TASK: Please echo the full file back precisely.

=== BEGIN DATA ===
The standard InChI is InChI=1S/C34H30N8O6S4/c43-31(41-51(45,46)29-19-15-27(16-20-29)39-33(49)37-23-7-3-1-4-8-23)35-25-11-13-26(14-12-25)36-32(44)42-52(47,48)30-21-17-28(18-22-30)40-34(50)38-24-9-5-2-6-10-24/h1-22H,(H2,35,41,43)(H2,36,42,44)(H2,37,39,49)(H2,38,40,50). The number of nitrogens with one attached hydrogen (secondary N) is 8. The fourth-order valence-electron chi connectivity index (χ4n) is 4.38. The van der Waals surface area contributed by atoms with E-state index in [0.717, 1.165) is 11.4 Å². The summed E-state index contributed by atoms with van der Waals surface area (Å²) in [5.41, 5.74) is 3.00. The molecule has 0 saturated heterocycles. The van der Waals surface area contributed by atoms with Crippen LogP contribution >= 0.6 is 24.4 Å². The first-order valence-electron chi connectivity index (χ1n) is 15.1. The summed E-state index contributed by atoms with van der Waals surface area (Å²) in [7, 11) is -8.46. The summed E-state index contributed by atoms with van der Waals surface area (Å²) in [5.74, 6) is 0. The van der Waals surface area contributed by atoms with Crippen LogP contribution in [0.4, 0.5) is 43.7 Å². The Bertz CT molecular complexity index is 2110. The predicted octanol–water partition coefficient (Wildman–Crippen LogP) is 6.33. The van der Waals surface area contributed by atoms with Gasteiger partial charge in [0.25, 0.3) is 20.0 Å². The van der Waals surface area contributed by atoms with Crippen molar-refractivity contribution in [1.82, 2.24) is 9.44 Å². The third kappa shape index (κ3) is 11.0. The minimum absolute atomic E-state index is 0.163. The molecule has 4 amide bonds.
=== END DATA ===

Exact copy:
The standard InChI is InChI=1S/C34H30N8O6S4/c43-31(41-51(45,46)29-19-15-27(16-20-29)39-33(49)37-23-7-3-1-4-8-23)35-25-11-13-26(14-12-25)36-32(44)42-52(47,48)30-21-17-28(18-22-30)40-34(50)38-24-9-5-2-6-10-24/h1-22H,(H2,35,41,43)(H2,36,42,44)(H2,37,39,49)(H2,38,40,50). The number of nitrogens with one attached hydrogen (secondary N) is 8. The fourth-order valence-electron chi connectivity index (χ4n) is 4.38. The van der Waals surface area contributed by atoms with E-state index in [0.717, 1.165) is 11.4 Å². The summed E-state index contributed by atoms with van der Waals surface area (Å²) in [5.41, 5.74) is 3.00. The molecule has 0 saturated heterocycles. The van der Waals surface area contributed by atoms with Crippen LogP contribution >= 0.6 is 24.4 Å². The first-order valence-electron chi connectivity index (χ1n) is 15.1. The summed E-state index contributed by atoms with van der Waals surface area (Å²) in [7, 11) is -8.46. The summed E-state index contributed by atoms with van der Waals surface area (Å²) in [5.74, 6) is 0. The van der Waals surface area contributed by atoms with Crippen LogP contribution in [0.4, 0.5) is 43.7 Å². The Bertz CT molecular complexity index is 2110. The predicted octanol–water partition coefficient (Wildman–Crippen LogP) is 6.33. The van der Waals surface area contributed by atoms with Gasteiger partial charge in [0.25, 0.3) is 20.0 Å². The van der Waals surface area contributed by atoms with Crippen molar-refractivity contribution in [1.82, 2.24) is 9.44 Å². The third kappa shape index (κ3) is 11.0. The minimum absolute atomic E-state index is 0.163. The molecule has 4 amide bonds.